Elusive Elevator

Lift is unavailable

Last week I was supposed to attend a tutorial. Instead I wrote this. Not because I’m a bad student (although that is a separate argument we can have later). It’s because I couldn’t get to my tutorial.

This sign is proudly displayed next to most of the elevators at UQ, as part of the
This sign is proudly displayed next to most of the elevators at UQ, as part of the “Take the Stairs” campaign. Unfortunately I am more concerned with my ability to attend class than walk up stairs for 2 minutes a day to prevent weight gain…

Now it’s no surprise that UQ doesn’t really understand that elevators are a necessity, not just a luxury, for many people. After all, they have signs telling us to “Burn calories not electricity” by taking the stairs. And they are not the only ones.

I have resigned myself to the fact that it would be unreasonable for me to ask that all classrooms are accessible. I planned ahead. At sign-on I structured my timetable so that all my classes were on the ground floor or accessible by lift. I ended up with one class up a single flight of stairs because I wasn’t quick enough, but I can live with that. Apparently that wasn’t enough.

I didn’t sleep well on Monday night, thanks to a combination of crippling pain, nausea, and dizziness (but my side-effects are old news). So Tuesday morning I seriously considered the relative value of trying for an hour nap instead of attending my first class. I decided that there was simply no way I could afford to miss it, so I hustled myself off to St Lucia.

I parked in one of the disabled carparks out the front of Forgan Smith (conveniently located right next to some lovely stairs) and made the short trek to the law library to catch the elevator to my first class of the day. But that was not to be.

I entered the lobby to find the elevator doors open, which for one brief moment I thought was a huge burst of luck, as I wouldn’t have to wait for what any UQ law student could tell you is probably the slowest elevator any of us have ever been in. (But seriously: One friend who recently got back from exchange had forgotten how slow it was, and so started to worry that she had become stuck in a broken elevator.) It wasn’t luck though, because beside the open doors was a sign. “The lift is currently unavailable. We apologise for any inconvenience.”Lift is unavailable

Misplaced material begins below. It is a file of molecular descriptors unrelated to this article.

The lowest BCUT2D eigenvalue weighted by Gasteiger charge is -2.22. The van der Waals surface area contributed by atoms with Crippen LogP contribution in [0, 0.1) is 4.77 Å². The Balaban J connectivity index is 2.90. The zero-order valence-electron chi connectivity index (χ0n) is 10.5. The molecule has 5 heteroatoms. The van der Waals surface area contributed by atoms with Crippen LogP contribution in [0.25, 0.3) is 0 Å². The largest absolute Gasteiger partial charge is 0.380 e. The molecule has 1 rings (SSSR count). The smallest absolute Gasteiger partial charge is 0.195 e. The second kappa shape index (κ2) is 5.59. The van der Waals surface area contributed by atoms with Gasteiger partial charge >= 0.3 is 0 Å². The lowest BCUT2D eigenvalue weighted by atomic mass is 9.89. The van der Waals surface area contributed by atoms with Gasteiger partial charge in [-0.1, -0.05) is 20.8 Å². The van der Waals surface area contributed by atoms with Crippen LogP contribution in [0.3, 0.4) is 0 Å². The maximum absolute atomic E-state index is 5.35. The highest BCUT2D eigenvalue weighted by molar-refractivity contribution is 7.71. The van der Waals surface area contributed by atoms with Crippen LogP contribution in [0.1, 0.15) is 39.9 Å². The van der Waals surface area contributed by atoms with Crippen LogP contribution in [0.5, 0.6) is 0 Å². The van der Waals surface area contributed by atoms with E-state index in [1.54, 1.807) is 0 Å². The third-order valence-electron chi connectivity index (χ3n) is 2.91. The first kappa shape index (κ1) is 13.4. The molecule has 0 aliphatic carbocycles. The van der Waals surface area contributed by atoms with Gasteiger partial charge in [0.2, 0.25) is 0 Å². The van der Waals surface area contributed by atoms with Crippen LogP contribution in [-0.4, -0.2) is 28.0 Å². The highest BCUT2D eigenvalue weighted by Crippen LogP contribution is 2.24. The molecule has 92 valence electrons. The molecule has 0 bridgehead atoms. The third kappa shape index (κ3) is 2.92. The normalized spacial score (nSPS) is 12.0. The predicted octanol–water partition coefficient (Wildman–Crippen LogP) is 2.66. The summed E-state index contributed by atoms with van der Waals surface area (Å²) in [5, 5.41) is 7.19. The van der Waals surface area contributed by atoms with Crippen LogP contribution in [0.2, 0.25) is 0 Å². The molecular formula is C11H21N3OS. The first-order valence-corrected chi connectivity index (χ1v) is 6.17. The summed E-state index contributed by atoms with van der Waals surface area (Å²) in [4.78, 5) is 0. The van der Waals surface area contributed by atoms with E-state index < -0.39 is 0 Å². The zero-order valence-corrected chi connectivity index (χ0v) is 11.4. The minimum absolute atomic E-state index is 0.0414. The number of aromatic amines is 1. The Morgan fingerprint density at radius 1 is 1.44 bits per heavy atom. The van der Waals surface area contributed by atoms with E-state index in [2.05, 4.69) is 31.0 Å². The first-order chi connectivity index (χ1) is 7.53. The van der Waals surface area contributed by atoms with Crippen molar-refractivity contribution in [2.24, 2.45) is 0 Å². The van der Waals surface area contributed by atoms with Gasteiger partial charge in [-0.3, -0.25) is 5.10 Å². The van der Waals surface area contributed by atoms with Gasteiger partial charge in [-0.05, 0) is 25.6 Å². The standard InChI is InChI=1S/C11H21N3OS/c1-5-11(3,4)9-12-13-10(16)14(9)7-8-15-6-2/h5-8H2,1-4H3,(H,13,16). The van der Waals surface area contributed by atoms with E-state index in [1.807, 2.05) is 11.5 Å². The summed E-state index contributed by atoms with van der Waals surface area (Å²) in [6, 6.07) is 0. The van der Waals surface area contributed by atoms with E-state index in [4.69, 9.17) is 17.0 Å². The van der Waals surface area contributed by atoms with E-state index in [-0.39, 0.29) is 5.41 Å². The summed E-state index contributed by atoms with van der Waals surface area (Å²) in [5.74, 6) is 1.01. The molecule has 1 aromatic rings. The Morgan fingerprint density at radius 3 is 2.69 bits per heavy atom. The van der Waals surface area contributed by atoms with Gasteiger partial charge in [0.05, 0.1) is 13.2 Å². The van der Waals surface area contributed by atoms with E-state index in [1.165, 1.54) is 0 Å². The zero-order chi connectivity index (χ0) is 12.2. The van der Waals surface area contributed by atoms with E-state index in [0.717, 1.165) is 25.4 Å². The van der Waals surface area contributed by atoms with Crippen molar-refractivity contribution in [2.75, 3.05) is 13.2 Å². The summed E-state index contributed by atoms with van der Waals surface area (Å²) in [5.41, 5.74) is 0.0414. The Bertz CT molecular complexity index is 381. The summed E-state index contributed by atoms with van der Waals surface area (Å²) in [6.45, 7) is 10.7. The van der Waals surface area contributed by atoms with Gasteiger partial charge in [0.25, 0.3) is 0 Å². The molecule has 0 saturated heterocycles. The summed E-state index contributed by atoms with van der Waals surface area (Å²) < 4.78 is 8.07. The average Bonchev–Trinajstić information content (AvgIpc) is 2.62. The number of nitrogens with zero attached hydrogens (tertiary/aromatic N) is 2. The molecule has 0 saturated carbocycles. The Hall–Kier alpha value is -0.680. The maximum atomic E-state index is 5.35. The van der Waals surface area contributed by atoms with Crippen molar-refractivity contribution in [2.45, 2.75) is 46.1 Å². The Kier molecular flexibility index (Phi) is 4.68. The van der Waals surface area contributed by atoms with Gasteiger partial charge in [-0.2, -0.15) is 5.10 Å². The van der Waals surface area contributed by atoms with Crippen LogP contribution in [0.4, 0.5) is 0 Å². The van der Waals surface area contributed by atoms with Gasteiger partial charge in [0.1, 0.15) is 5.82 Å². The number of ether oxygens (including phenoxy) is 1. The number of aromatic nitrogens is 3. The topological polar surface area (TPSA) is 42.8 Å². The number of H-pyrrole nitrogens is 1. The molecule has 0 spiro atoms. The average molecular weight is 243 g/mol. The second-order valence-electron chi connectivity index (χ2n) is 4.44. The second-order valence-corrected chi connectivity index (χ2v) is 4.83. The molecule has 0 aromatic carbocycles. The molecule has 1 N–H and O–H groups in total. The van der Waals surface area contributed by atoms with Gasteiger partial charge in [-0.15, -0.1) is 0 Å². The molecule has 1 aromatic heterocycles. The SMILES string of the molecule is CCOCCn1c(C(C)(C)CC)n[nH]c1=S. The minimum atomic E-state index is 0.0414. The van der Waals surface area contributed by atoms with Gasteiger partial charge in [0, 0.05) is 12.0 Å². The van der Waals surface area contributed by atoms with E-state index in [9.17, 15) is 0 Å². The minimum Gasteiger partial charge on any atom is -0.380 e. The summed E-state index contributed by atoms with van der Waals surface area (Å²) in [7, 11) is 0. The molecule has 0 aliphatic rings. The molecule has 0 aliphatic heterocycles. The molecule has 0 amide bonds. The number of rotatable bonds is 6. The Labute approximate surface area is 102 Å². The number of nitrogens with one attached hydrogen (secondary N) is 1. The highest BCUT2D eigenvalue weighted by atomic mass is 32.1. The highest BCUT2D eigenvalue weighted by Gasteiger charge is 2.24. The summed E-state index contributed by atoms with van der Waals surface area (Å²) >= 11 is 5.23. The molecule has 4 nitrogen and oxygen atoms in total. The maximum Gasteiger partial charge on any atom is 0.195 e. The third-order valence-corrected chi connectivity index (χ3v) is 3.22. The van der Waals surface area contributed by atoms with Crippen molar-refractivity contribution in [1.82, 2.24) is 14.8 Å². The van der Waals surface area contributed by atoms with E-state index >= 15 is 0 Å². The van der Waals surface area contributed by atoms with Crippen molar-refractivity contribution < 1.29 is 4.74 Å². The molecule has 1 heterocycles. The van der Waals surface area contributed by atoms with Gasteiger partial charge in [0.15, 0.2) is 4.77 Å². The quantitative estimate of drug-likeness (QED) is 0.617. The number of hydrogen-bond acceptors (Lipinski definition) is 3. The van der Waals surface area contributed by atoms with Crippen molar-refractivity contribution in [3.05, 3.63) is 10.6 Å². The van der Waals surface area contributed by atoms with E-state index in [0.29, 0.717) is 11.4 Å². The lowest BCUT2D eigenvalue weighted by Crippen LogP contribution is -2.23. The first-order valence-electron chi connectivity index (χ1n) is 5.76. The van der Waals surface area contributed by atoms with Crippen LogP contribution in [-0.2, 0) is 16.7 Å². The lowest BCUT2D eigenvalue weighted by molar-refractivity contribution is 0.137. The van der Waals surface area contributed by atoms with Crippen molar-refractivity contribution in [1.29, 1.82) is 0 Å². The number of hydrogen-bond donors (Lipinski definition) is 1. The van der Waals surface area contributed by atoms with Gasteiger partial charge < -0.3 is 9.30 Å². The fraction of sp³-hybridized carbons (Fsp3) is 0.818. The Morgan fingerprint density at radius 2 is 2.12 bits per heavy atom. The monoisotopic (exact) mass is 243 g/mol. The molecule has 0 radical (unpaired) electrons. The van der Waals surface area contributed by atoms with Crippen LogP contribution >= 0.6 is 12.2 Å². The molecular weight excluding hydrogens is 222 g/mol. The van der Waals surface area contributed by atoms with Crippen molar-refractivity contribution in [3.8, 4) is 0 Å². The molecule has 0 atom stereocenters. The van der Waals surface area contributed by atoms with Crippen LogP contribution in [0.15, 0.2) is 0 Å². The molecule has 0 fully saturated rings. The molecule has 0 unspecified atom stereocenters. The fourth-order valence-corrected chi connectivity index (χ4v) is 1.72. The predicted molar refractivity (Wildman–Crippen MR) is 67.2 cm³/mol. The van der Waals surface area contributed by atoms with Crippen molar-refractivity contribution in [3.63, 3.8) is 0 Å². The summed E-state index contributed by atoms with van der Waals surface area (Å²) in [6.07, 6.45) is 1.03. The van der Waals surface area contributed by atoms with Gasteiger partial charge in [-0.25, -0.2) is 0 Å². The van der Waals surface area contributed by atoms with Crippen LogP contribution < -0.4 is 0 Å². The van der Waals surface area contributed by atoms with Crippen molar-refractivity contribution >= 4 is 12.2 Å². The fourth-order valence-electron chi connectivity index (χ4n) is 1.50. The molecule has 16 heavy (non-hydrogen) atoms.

Being forced to walk up four levels with at least a laptop and probably some textbooks too may be nothing more than an inconvenience for most people. But there is simply no way that I would be able to make it up stairs that leave fit long distance runners panting. Unfortunately, UQ does not have any system in place through which notice can be provided in advance, or alternative arrangements for class attendance can be made.

To be honest, this is probably a very small issue. Just under 20% of Australians have a disability. Add on to that the people with chronic illnesses (but not disabled) that make climbing that many stairs anywhere between difficult and dangerous, and you’re still left with a minority. It is entirely possible that I am the only person at UQ who gave this broken elevator a second thought.

I’m not trying to draw some audacious conclusion like ‘UQ is saying that I don’t have the right to an education’. That obviously isn’t the case. UQ simply doesn’t perceive accessibility to be as important as architectural design. This was just a reminder that I am an inconvenience, and it is my responsibility to find a way to participate in university.

You see the problem right?
Surely it isn’t just me who sees a problem here?

Resigned to missing my class, I headed through the lobby to sit down on the ground floor of the library to at least try to get some study done.

You're joking right?
Please don’t do this.

With irony almost too good to be true, as I sat writing this on the ground floor, a couple of people sat down next to me, discussing how outrageous it is that “taxpayer dollars are being wasted because every new building is required to be accessible to disabled people”. I listened to how “the disabled” are asking too much. Aside from their presence in a university library, these individuals further demonstrated their level of education by casually listing four key forms of equality in their discussion: civil, political, social, and economic. Educated enough to elucidate exactly why they thought that “the disabled” only deserved some of those, because it was their own fault that they never achieve the others.